JL: Yeah. He does. That's why--it's not dumb. It's got some corny, wacky scenarios; it's got an orangutan and this whole thing and all this stuff. But Kevin doesn't ever need to rely on what other comedies have to have to be comedies because he has that backbone of dialogue. His writing--it's so well-prepared that it seems like it's improvised, and that it's people communicating the way people communicate. Whereas other comedies have to have something to them to be funny. American Pie--the whole pie thing, you know? Definitely some funny moments in that movie, some funny characters; Eugene Levy was great. But it becomes about some thing that has to be done so that it becomes a "funny comedy," whereas Kevin doesn't need that because he has writing skills, dialogue skills.

Q: Kevin's attached to some other properties, comic book ones. Do you have any attachment to participate?

JL: No. Not attached to anything right now.

Q: Would you like to do a superhero thing?

JL: I think a company wanted me to do Mage. I guess they're doing Mage or something. I don't really know what Mage is. [laughs]

Q: It's a magic thing.

MD: You'd have to grow a beard again.

JL: Yeah. [laughs]

Q: Obviously comics are something that are core to your original character [Brodie in Mallrats]. Was that something that you could relate to? You didn't read a lot when you were a kid?

JL: I skateboarded everyday. I didn't really have much time for anything, no.

Q: So did you go to Kevin for most of that--you know, the tongs and the bag and the backboarding, and all that kind of stuff?

JL: Yeah, exactly. He showed me: taping the thing and the boarding.

Q: So do guys come up to you on the street and ask you what issue you've read or if you've seen stuff--do they identify you with that character?

JL: Fortunately, no because I'd hate to upset some kid at a mall somewhere with 9,000,000 comic books in his mom's basement. "You play Brodie, and you don't know anything other than Spider-Man? How dare you!" Cut to the news: "Jason Lee gets his ass kicked at mall."

[Everyone laughs]

MD: Chasing Amy's Jason Lee.

JL: Yeah. [laughs] I saw two kids at a mall in Georgia, and they saw me, and they were shaking. And they were like, "I'm like you, and he's like Ben [Affleck] in Chasing Amy! He draws, and I trace, really!" And he was so proud to be a tracer.

[Everyone laughs]

JL: It was funny.

Q: You seem so low-key and laid-back, yet your characters in these movies are fairly loud and outspoken. Is it something that builds up in you to do for a movie? Where does it come from?

JL: I don't know. It comes from just having to do it. But, you know, today's the day after a bit of a long night for me, so that also has something to do with how low-key I am. [laughs]

Q: I've seen you be low-key before.

JL: Yeah; I know. Being excited to work... I don't know, man; it's weird. You just do it. You just dive right in and do it.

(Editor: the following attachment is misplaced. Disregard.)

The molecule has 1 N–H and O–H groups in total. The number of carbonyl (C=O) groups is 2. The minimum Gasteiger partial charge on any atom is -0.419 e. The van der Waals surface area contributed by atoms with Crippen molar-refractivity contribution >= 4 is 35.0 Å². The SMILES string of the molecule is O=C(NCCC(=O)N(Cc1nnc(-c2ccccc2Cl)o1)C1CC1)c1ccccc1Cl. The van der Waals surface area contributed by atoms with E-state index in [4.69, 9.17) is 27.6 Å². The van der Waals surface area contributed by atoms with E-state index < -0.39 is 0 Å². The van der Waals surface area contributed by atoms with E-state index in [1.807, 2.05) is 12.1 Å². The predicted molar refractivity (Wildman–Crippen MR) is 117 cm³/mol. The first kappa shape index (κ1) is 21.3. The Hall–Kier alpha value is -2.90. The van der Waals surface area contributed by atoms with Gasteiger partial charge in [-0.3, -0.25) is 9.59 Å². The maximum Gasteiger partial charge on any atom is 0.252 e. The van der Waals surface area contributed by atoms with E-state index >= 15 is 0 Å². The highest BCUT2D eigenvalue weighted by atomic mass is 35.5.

Q: Are you from out here originally?

JL: Huntington Beach, yeah. Do you know where that is? Down south a little bit.

MD: I'm from Long Beach, which isn't too far [from Huntington Beach].

JL: Ah... I know where Long Beach is.

Q: I'm from Milwaukee.

JL: I know where Milwaukee is.

Q: In general, View Askew really seems to have kind of distilled a non-political feel. Kevin really surrounds himself with his friends. How do you think he survives, and how do you survive in this swimming with the sharks environment? Are you kind of protected by View Askew, or is it really just in the choices that you make?

JL: Yeah, I don't really swim with many sharks. I just try to keep a low profile, choose the best work I can, and do the best work I can, and try to get more work from that.

Q: What do you think of the film's overall satire of the film business?

JL: It's great because just about everything you see or hear is true. It's crazy. You either roll with it, or you don't. You roll with the machine, so to speak, or you don't, and I just have chosen not to, really.

Q: Do you see yourself ever taking some time off from acting to do some real skating?

JL: No. Too fargone; 31 now. It's been a while.

Q: You were gonna have a model of shoes, right?

JL: I had a shoe from Airwalk years ago, and they were gonna re-release it.

Q: Is it gonna happen? People are hungry for those things.

JL: I know. They were gonna re-release it as sort of a tribute--you know, "classic series shoe" thing. But they didn't meet my terms, man. I think they thought it was an idea--"Wait, we have Jason Lee's shoe, and he's an actor now. Hmm,.maybe if we re-release it, we could make some money." So I said, "Well, I'd like to make some money too." And they said, "Well, we can't pay you that." And I said, "No deal then." I can't let a company capitalize on that, dammit!

Next Roundtable: Mark Hamill

Jason Lee signature

Jason Lee photos


Jay and Silent Bob Strike Back
The Complete Junket Roundtable Transcripts
The Review
The World Premiere
The World Premiere Invitation

Jay and Silent Bob Strike Back: Jason Lee/© Michael Dequina